Local links and tale of obsession: Paul Opacic on bringing Ruth Rendell’s Gallowglass to Norwich

Florence Cady and Paul Opacic in Gallowglass

Florence Cady and Paul Opacic in Gallowglass - Credit: Debbie Borthwick

An atmospheric twisted tale of obsession set in Suffolk, Ruth Rendell's Gallowglass has been adapted into a play for the first time. TV actor and cast member Paul Opacic tells us about transferring it to the stage ahead of its run in Norwich.

Paul Opacic and Eva Sayer in Gallowglass

Paul Opacic and Eva Sayer in Gallowglass - Credit: Debbie Borthwick

An atmospheric thriller set in Suffolk from the pen of Ruth Rendall is coming to the region's stage with settings that will give the story extra significance for local audiences.

Gallowglass, which the author wrote under the name of Barbara Vine, has been adapted by Middle Ground Theatre Company who earlier this year brought A Murder Is Announced to the region and who this year are celebrating their 30th anniversary.

Rendell once lived in Polstead, and in 1997 was created Baroness Rendell of Babergh in the County of Suffolk. Suffolk features in many of her novels. Orford and Aldeburgh were part of No Night is Too Long, Polstead and Nayland feature in A Fatal Inversion and Bury St Edmunds and its surroundings are setting for The Brimstone Wedding.

Gallowglass is set in Sudbury and also contains references to Norwich, Lavenham, Walberswick and Southwold. Turned into a BBC series in 1993 starring Michael Sheen and Paul Rhys, it tells is an emotional story of obsessive love and fear. Joe is saved from committing suicide in front of an oncoming tube train by Sandor who, in return for saving his life, demands his absolute loyalty and teaches Joe that he is now a 'gallowglass', a servant of a chief.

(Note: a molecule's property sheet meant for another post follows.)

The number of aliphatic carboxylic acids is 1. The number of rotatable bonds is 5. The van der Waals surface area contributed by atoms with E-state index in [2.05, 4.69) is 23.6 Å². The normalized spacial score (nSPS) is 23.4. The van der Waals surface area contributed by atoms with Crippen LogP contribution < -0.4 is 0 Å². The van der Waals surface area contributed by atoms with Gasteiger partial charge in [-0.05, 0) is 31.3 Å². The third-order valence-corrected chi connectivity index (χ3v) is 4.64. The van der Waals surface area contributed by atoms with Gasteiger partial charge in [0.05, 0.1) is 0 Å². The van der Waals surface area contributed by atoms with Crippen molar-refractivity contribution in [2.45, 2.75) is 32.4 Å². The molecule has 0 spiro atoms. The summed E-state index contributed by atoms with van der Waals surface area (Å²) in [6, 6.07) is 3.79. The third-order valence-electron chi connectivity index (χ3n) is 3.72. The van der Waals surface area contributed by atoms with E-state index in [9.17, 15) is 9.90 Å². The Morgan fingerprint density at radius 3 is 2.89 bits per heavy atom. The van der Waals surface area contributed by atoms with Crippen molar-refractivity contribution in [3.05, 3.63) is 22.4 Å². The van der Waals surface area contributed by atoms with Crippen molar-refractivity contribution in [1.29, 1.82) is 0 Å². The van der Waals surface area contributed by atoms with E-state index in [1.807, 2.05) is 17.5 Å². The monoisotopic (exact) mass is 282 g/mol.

Dean Smith and Joe Eyre in Gallowglass

Dean Smith and Joe Eyre in Gallowglass - Credit: Debbie Borthwick

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Sandor tells Joe a fairytale of an ageing prince, a kidnapped princess, a missed rendezvous, and so deep is Joe's gratitude that he helps with the kidnapping of a young married woman, Nina, who Sandor is obsessed with.

The Middle Ground production, adapted by Margaret May Hobbs, is the first time it has been transferred to the stage. It stars a host a familiar faces from TV including Richard Walsh, Karen Drury, Dean Smith, Florence Cady and Rachael Hart who plays Katie in CBeebies Apple Tree House and is herself from Suffolk.